Files and I/O streams

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Syntax

  • #include <stdio.h> /* Include this to use any of the following sections */
  • FILE *fopen(const char *path, const char *mode); /* Open a stream on the file at path with the specified mode */
  • FILE *freopen(const char *path, const char *mode, FILE *stream); /* Re-open an existing stream on the file at path with the specified mode */
  • int fclose(FILE *stream); /* Close an opened stream */
  • size_t fread(void *ptr, size_t size, size_t nmemb, FILE *stream); /* Read at most nmemb elements of size bytes each from the stream and write them in ptr. Returns the number of read elements. */
  • size_t fwrite(const void *ptr, size_t size, size_t nmemb, FILE *stream); /* Write nmemb elements of size bytes each from ptr to the stream. Returns the number of written elements. */
  • int fseek(FILE *stream, long offset, int whence); /* Set the cursor of the stream to offset, relative to the offset told by whence, and returns 0 if it succeeded. */
  • long ftell(FILE *stream); /* Return the offset of the current cursor position from the beginning of the stream. */
  • void rewind(FILE *stream); /* Set the cursor position to the beginning of the file. */
  • int fprintf(FILE *fout, const char *fmt, ...); /* Writes printf format string on fout */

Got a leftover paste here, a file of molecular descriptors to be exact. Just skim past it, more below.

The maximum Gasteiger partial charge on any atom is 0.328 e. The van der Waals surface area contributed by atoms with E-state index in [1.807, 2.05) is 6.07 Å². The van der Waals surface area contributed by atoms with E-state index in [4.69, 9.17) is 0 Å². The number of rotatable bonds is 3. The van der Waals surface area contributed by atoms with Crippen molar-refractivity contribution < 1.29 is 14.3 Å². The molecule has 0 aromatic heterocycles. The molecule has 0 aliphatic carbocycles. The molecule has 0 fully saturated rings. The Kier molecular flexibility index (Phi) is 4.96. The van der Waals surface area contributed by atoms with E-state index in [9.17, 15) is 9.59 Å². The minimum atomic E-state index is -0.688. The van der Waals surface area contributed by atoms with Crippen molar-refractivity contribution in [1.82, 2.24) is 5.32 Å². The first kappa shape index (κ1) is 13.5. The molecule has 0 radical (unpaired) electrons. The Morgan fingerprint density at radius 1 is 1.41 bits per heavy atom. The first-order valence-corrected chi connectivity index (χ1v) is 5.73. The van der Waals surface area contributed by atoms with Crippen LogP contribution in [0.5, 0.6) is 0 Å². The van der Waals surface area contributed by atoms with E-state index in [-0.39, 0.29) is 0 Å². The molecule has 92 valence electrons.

• FILE *stdin; /* Standard input stream */
  • FILE *stdout; /* Standard output stream */
  • FILE *stderr; /* Standard error stream */

Parameters

ParameterDetails
const char *modeA string describing the opening mode of the file-backed stream. See remarks for possible values.
int whenceCan be SEEK_SET to set from the beginning of the file, SEEK_END to set from its end, or SEEK_CUR to set relative to the current cursor value. Note: SEEK_END is non-portable.

Remarks

Mode strings:

Mode strings in fopen() and freopen() can be one of those values:

  • "r": Open the file in read-only mode, with the cursor set to the beginning of the file.
  • "r+": Open the file in read-write mode, with the cursor set to the beginning of the file.
  • "w": Open or create the file in write-only mode, with its content truncated to 0 bytes. The cursor is set to the beginning of the file.
  • "w+": Open or create the file in read-write mode, with its content truncated to 0 bytes. The cursor is set to the beginning of the file.
  • "a": Open or create the file in write-only mode, with the cursor set to the end of the file.
  • "a+": Open or create the file in read-write mode, with the read-cursor set to the beginning of the file. The output, however, will always be appended to the end of the file.

Each of these file modes may have a b added after the initial letter (e.g. "rb" or "a+b" or "ab+"). The b means that the file should be treated as a binary file instead of a text file on those systems where there is a difference. It doesn't make a difference on Unix-like systems; it is important on Windows systems. (Additionally, Windows fopen allows an explicit t instead of b to indicate 'text file' — and numerous other platform-specific options.)

C11
  • "wx": Create a text file in write-only mode. The file may not exist.
  • "wbx": Create a binary file in write-only mode. The file may not exist.

The x, if present, must be the last character in the mode string.

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Wednesday, March 15, 2017
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